The rule of lenity is simply unavailing in the face of the statutory language and the clear intent behind it. The rule of lenity in this context "means that the Court will not interpret a federal criminal statute so as to increase the penalty it places on an individual when such an interpretation can be based on no more than a guess as to what Congress intended." Ladner v. United States, 358 U.S. 169, 178, 79 S.Ct. 209, 214, 3 L.Ed.2d 199 (1958). Section 924(e) is not ambiguous in terms, and it was "clearly intended to incapacitate and to punish severely" recidivist violent and armed felons. Blannon, 836 F.2d at 845; accord Jackson, 835 F.2d at 1197; United States v. Gourley, 835 F.2d 249, 253 (10th Cir.1987), cert. denied, 486 U.S. 1010, 108 S.Ct. 1741, 100 L.Ed.2d 204 (1988). The rule of lenity does not permit us to create an ambiguity where none exists. See Blannon, 836 F.2d at 845. The district court did not err in determining that section 924(e) authorized a sentence of life imprisonment without possibility of parole.

B. Cruel and Unusual Punishment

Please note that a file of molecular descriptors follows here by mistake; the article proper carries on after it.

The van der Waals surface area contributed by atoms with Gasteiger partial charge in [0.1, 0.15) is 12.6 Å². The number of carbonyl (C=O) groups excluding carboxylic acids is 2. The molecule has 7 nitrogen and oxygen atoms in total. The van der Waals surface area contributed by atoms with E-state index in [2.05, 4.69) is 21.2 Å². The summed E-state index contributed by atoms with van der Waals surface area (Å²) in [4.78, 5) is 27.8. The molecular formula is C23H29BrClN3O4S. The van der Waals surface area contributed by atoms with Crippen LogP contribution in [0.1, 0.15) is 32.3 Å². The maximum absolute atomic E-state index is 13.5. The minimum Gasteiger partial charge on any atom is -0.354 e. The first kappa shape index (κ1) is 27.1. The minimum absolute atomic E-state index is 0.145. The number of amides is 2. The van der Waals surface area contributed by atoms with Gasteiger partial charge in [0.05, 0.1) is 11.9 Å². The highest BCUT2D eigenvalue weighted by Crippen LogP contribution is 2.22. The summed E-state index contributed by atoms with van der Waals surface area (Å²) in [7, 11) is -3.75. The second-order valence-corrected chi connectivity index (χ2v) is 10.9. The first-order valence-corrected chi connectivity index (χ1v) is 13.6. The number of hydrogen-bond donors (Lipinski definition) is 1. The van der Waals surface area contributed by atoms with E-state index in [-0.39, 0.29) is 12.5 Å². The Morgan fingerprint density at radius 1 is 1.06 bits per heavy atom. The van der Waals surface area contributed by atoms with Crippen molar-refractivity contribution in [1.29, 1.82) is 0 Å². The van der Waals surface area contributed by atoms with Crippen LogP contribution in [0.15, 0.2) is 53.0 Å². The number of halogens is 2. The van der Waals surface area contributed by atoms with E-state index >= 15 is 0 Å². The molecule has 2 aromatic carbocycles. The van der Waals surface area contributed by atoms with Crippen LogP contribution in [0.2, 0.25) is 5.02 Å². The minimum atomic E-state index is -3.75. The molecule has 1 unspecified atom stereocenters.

Bland argues that the imposition of a life sentence without possibility of parole for being a felon in possession of a firearm is unconstitutionally disproportionate. We review de novo the legality of a district court's sentence under the eighth amendment. United States v. Ahumada-Avalos, 875 F.2d 681, 684 (9th Cir.), cert. denied, 493 U.S. 837, 110 S.Ct. 118, 107 L.Ed.2d 79 (1989). The Supreme Court most recently addressed the question of proportionality as a component of the eighth amendment in Harmelin v. Michigan, --- U.S. ----, 111 S.Ct. 2680, 115 L.Ed.2d 836 (1991). No majority opinion emerged in Harmelin on the question of proportionality. Justice Scalia's two-Justice (with Chief Justice Rehnquist) plurality concluded that there was no proportionality review under the eighth amendment except with respect to death sentences. Justice Kennedy's three-Justice concurrence (with Justices O'Connor and Souter) concluded that the eighth amendment contains a narrow proportionality principle, which was not confined to death penalty cases. Because neither position received a majority vote, the holding in Harmelin should be viewed as "that position taken by those Members who concurred in the judgments on the narrowest grounds...." Marks v. United States, 430 U.S. 188, 193, 97 S.Ct. 990, 993, 51 L.Ed.2d 260 (1977) (citation omitted). We conclude that Justice Kennedy's view that the eighth amendment "forbids only extreme sentences that are 'grossly disproportionate' to the crime" is the "rule" of Harmelin. Accord United States v. Johnson, 944 F.2d 396, 408-09 (8th Cir.), cert. denied, --- U.S. ----, 112 S.Ct. 646, 116 L.Ed.2d 663 (1991); United States v. Hopper, 941 F.2d 419, 422 (6th Cir.1991).